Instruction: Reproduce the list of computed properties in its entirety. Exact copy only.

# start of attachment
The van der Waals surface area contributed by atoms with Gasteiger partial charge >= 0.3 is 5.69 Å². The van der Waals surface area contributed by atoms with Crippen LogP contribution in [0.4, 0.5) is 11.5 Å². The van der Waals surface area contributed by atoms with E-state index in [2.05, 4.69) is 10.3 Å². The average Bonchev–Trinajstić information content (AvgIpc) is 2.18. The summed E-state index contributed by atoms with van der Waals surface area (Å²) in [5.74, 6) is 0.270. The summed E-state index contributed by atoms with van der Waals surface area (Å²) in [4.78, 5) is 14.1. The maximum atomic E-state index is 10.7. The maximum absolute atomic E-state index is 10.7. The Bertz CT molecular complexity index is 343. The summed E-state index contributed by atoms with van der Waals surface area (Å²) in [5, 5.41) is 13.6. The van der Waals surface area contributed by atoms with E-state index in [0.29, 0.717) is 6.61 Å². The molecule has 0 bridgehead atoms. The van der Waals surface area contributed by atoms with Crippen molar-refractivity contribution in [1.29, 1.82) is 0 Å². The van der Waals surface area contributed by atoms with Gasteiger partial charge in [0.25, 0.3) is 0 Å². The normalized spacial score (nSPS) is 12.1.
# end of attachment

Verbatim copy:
The van der Waals surface area contributed by atoms with Gasteiger partial charge >= 0.3 is 5.69 Å². The van der Waals surface area contributed by atoms with Crippen LogP contribution in [0.4, 0.5) is 11.5 Å². The van der Waals surface area contributed by atoms with E-state index in [2.05, 4.69) is 10.3 Å². The average Bonchev–Trinajstić information content (AvgIpc) is 2.18. The summed E-state index contributed by atoms with van der Waals surface area (Å²) in [5.74, 6) is 0.270. The summed E-state index contributed by atoms with van der Waals surface area (Å²) in [4.78, 5) is 14.1. The maximum atomic E-state index is 10.7. The maximum absolute atomic E-state index is 10.7. The Bertz CT molecular complexity index is 343. The summed E-state index contributed by atoms with van der Waals surface area (Å²) in [5, 5.41) is 13.6. The van der Waals surface area contributed by atoms with E-state index in [0.29, 0.717) is 6.61 Å². The molecule has 0 bridgehead atoms. The van der Waals surface area contributed by atoms with Crippen molar-refractivity contribution in [1.29, 1.82) is 0 Å². The van der Waals surface area contributed by atoms with Gasteiger partial charge in [0.25, 0.3) is 0 Å². The normalized spacial score (nSPS) is 12.1.